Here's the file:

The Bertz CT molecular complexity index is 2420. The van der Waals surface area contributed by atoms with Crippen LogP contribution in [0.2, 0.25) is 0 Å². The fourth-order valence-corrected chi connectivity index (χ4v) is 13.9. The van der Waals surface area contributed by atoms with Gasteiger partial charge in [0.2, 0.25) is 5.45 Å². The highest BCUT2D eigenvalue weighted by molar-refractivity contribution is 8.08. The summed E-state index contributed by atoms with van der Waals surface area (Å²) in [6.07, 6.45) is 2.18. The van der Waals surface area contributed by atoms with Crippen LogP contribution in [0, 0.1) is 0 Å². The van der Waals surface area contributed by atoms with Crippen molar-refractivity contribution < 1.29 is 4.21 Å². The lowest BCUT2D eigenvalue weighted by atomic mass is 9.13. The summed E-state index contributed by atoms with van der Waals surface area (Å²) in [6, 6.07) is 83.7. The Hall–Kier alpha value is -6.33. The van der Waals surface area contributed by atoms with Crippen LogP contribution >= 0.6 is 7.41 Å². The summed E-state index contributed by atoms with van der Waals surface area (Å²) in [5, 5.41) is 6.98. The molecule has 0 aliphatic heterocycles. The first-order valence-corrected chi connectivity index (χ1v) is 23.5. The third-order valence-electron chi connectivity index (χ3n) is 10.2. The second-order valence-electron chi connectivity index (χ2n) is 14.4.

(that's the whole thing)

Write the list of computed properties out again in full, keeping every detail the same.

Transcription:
The Bertz CT molecular complexity index is 2420. The van der Waals surface area contributed by atoms with Crippen LogP contribution in [0.2, 0.25) is 0 Å². The fourth-order valence-corrected chi connectivity index (χ4v) is 13.9. The van der Waals surface area contributed by atoms with Gasteiger partial charge in [0.2, 0.25) is 5.45 Å². The highest BCUT2D eigenvalue weighted by molar-refractivity contribution is 8.08. The summed E-state index contributed by atoms with van der Waals surface area (Å²) in [6.07, 6.45) is 2.18. The van der Waals surface area contributed by atoms with Crippen LogP contribution in [0, 0.1) is 0 Å². The van der Waals surface area contributed by atoms with Crippen molar-refractivity contribution < 1.29 is 4.21 Å². The lowest BCUT2D eigenvalue weighted by atomic mass is 9.13. The summed E-state index contributed by atoms with van der Waals surface area (Å²) in [6, 6.07) is 83.7. The Hall–Kier alpha value is -6.33. The van der Waals surface area contributed by atoms with Crippen LogP contribution >= 0.6 is 7.41 Å². The summed E-state index contributed by atoms with van der Waals surface area (Å²) in [5, 5.41) is 6.98. The molecule has 0 aliphatic heterocycles. The first-order valence-corrected chi connectivity index (χ1v) is 23.5. The third-order valence-electron chi connectivity index (χ3n) is 10.2. The second-order valence-electron chi connectivity index (χ2n) is 14.4.